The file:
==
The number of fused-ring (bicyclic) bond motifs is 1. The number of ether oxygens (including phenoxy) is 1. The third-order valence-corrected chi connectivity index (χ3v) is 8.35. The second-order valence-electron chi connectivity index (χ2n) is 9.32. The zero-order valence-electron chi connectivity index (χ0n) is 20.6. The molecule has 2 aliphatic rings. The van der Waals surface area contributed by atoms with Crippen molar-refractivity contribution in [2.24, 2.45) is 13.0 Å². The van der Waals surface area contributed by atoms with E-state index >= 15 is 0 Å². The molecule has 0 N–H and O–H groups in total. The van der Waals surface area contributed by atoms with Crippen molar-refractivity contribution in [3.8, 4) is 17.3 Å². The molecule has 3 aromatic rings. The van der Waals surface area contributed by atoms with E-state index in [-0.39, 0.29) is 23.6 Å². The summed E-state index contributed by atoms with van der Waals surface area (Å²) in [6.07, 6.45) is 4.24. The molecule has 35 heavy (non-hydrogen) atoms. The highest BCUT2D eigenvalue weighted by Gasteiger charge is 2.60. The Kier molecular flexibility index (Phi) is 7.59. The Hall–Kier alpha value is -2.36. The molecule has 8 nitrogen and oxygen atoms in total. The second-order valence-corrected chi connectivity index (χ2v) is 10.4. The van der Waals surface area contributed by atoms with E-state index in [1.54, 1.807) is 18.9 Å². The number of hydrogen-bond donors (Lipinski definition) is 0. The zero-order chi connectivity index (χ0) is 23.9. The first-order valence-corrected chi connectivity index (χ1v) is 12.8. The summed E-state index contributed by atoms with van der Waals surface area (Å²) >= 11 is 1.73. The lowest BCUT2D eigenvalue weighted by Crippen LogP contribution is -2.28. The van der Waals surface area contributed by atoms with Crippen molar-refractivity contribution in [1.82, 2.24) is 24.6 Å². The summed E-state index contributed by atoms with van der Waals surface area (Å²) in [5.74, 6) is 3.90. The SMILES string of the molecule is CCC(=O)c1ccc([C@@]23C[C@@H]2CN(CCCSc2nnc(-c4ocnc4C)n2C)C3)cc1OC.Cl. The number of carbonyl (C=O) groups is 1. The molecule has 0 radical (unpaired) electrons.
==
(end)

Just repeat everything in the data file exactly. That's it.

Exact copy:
The number of fused-ring (bicyclic) bond motifs is 1. The number of ether oxygens (including phenoxy) is 1. The third-order valence-corrected chi connectivity index (χ3v) is 8.35. The second-order valence-electron chi connectivity index (χ2n) is 9.32. The zero-order valence-electron chi connectivity index (χ0n) is 20.6. The molecule has 2 aliphatic rings. The van der Waals surface area contributed by atoms with Crippen molar-refractivity contribution in [2.24, 2.45) is 13.0 Å². The van der Waals surface area contributed by atoms with E-state index >= 15 is 0 Å². The molecule has 0 N–H and O–H groups in total. The van der Waals surface area contributed by atoms with Crippen molar-refractivity contribution in [3.8, 4) is 17.3 Å². The molecule has 3 aromatic rings. The van der Waals surface area contributed by atoms with E-state index in [-0.39, 0.29) is 23.6 Å². The summed E-state index contributed by atoms with van der Waals surface area (Å²) in [6.07, 6.45) is 4.24. The molecule has 35 heavy (non-hydrogen) atoms. The highest BCUT2D eigenvalue weighted by Gasteiger charge is 2.60. The Kier molecular flexibility index (Phi) is 7.59. The Hall–Kier alpha value is -2.36. The molecule has 8 nitrogen and oxygen atoms in total. The second-order valence-corrected chi connectivity index (χ2v) is 10.4. The van der Waals surface area contributed by atoms with E-state index in [1.54, 1.807) is 18.9 Å². The number of hydrogen-bond donors (Lipinski definition) is 0. The zero-order chi connectivity index (χ0) is 23.9. The first-order valence-corrected chi connectivity index (χ1v) is 12.8. The summed E-state index contributed by atoms with van der Waals surface area (Å²) >= 11 is 1.73. The lowest BCUT2D eigenvalue weighted by Crippen LogP contribution is -2.28. The van der Waals surface area contributed by atoms with Crippen molar-refractivity contribution in [1.82, 2.24) is 24.6 Å². The summed E-state index contributed by atoms with van der Waals surface area (Å²) in [5.74, 6) is 3.90. The SMILES string of the molecule is CCC(=O)c1ccc([C@@]23C[C@@H]2CN(CCCSc2nnc(-c4ocnc4C)n2C)C3)cc1OC.Cl. The number of carbonyl (C=O) groups is 1. The molecule has 0 radical (unpaired) electrons.